Abdominoplasty (tummy tuck)
An abdominoplasty or tummy-tuck operation is designed to improve the contour of the abdomen and waist. This is achieved by removal of excess skin and fat, and tightening of the tummy muscles. It is most commonly requested by people who have lost weight, or by women who wish to restore the appearance of their abdomen following completion of their family. It is also a useful procedure for improving the appearance of Caesarean section and hysterectomy scars, particularly where excess skin or bulging of the tissues is of concern. Like any body contouring procedure, it is important to realise that this procedure is a reshaping rather than a weight loss operation, and that the best results are achieved when you are at a stable weight, ideally within the ‘normal’ range.
ABDOMINOPLASTY/ TUMMY TUCK
Type of anaesthetic
Length of surgery
Nights in hospital
Lower abdomen/ bikini-line scar ± around belly button
1-3 weeks off work
4 weeks gentle exercise
8 weeks strenuous exercise
2 weeks (dressing clinic)
This is an operation in which the difference between a reasonable and good result is determined by attention to detail and subtle adjustments of surgical technique. I use as short a scar as possible, and may recommend combining the technique with liposuction in order to fine-tune contour adjustments.
I consider abdominoplasty as a term that describes a group of operations, the goal of which is to improve the appearance of the front of the abdomen, and sometime the function of the trunk as a whole. The procedure may have to deal with an excess or laxity of the skin, an excess or displeasing distribution of the fat layer under the skin, and/ or laxity of the deep tissues surrounding the muscles of the abdomen. This laxity of the tissues around the muscle can include a split between the six-pack muscles, known as a diastasis or divarication of recti. Many patients who attend me for this procedure have spent a significant amount of time and energy in the gym or physiotherapy, without resolution of their concerns about a tummy that protrudes more that they wish. I commonly hear that people have asked when the baby is due, because of the fact that the abdomen sticks out. This can be very distressing for people, and is an issue that an abdominoplasty is designed to address. Symptoms of back pain and stress urinary incontinence may also be addressed in some patients, although these outcomes are by no means guaranteed, and should be regarded as a bonus, rather than an expected outcome of surgery. I am delighted to accept referrals for this procedure from my physiotherapy colleagues, and will always encourage patients to continue with physiotherapy before a procedure, as well as in a careful and controlled manner from as early as six weeks post-operatively.
During a standard/ full abdominoplasty, the excess skin and fat between the pubic bone and the bellybutton are removed. This is achieved by lifting up all the abdominal skin at the front, pulling it down, and removing the excess. This leaves a long scar across the lower abdomen. The bellybutton is repositioned within the relocated skin, resulting in a scar around/ within the bellybutton. Any looseness of the abdominal muscles (e.g. diastasis recti) is repaired at the same time. A fleur de lis abdominoplasty involves removing both horizontal and vertical excess of skin, and is used where there has been dramatic weight loss, and there is a large amount of excess skin. The resultant scar is like an upside-down “T”, with a long low scar across the lower abdomen, combined with a vertical scar in the midline of the abdomen. A mini abdominoplasty involves removal of excess skin below the bellybutton, without disturbing its position. Limited tightening of the abdominal muscles may be performed if necessary during this procedure. During an extended abdominoplasty, surplus skin and fat of the loins and back are also removed so the scar extends around the flanks onto the lower back.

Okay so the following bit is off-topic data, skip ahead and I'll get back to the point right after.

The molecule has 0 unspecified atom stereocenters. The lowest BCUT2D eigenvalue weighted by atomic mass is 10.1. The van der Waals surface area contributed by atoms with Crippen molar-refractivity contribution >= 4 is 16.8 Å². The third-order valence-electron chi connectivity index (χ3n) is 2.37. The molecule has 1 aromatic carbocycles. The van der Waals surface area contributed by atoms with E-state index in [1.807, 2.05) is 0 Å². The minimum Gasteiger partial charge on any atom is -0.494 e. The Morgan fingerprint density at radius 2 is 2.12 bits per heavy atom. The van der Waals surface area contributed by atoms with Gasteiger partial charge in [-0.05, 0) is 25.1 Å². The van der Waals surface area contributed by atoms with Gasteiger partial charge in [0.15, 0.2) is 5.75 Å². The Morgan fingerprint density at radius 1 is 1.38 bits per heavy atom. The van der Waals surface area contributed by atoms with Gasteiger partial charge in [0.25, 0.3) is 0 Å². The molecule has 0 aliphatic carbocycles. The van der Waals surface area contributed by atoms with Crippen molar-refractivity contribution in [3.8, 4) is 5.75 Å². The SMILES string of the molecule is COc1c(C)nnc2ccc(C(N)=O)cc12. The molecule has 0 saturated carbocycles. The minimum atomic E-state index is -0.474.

Consequences and limitations
An abdominoplasty is a major operation, with significant down-time in terms of lifting/ driving, etc.. The scars, even with short-scar techniques, are significant, and while positioned in such a manner as to be covered by most underwear, they will never fade completely. Like any surgical scar, there is a risk of slow healing or infection. The skin above the scar will be numb immediately following the operation: this is usually temporary but on occasion is permanent. Swelling of the abdomen may occur following the procedure, this can be due to oedema (tissue swelling), or a seroma (a collection of tissue fluid from the raw surfaces inside). Oedema will settle of its own accord over a few weeks to months, while a seroma may require a straightforward drainage procedure (which is generally not painful and is done in the office setting).
Significant changes in weight after the operation or subsequent pregnancies are likely to impact upon the long-term result, which is why I recommend waiting until after completion of your family and/ or reaching a stable target weight before proceeding. Another factor that needs to be considered are the fact that, while stretch marks on the lower abdomen, in the area that is cut away, will obviously be treated by the procedure, those on the upper abdomen or flanks will not be improved, and indeed may appear worse after the skin is repositioned.
A common query is whether some or all of the cost of this procedure might be covered by an individual’s health insurance. Unfortunately, this procedure will not be covered by health insurance companies, except in rare and exceptional circumstances, where patients have abundant extra skin as a result of massive weight loss, which arose as a result of a bariatric surgery procedure, which was itself funded by the health insurer.